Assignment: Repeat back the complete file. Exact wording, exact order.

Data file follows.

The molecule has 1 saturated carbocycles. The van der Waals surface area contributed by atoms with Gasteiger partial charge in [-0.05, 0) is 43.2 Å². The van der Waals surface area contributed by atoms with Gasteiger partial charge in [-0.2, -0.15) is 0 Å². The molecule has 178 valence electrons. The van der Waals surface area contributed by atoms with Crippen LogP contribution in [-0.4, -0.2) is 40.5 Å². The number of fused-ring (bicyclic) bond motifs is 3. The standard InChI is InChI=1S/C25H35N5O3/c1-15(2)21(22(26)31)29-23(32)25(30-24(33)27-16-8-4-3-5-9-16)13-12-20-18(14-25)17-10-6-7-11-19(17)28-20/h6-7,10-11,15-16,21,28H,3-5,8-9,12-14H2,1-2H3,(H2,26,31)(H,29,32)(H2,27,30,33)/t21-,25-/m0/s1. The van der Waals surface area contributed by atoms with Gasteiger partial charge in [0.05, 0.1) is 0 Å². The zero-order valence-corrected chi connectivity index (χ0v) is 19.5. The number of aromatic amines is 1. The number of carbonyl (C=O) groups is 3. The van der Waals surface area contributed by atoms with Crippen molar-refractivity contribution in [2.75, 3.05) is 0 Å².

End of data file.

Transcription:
The molecule has 1 saturated carbocycles. The van der Waals surface area contributed by atoms with Gasteiger partial charge in [-0.05, 0) is 43.2 Å². The van der Waals surface area contributed by atoms with Gasteiger partial charge in [-0.2, -0.15) is 0 Å². The molecule has 178 valence electrons. The van der Waals surface area contributed by atoms with Crippen LogP contribution in [-0.4, -0.2) is 40.5 Å². The number of fused-ring (bicyclic) bond motifs is 3. The standard InChI is InChI=1S/C25H35N5O3/c1-15(2)21(22(26)31)29-23(32)25(30-24(33)27-16-8-4-3-5-9-16)13-12-20-18(14-25)17-10-6-7-11-19(17)28-20/h6-7,10-11,15-16,21,28H,3-5,8-9,12-14H2,1-2H3,(H2,26,31)(H,29,32)(H2,27,30,33)/t21-,25-/m0/s1. The van der Waals surface area contributed by atoms with Gasteiger partial charge in [0.05, 0.1) is 0 Å². The zero-order valence-corrected chi connectivity index (χ0v) is 19.5. The number of aromatic amines is 1. The number of carbonyl (C=O) groups is 3. The van der Waals surface area contributed by atoms with Crippen molar-refractivity contribution in [2.75, 3.05) is 0 Å².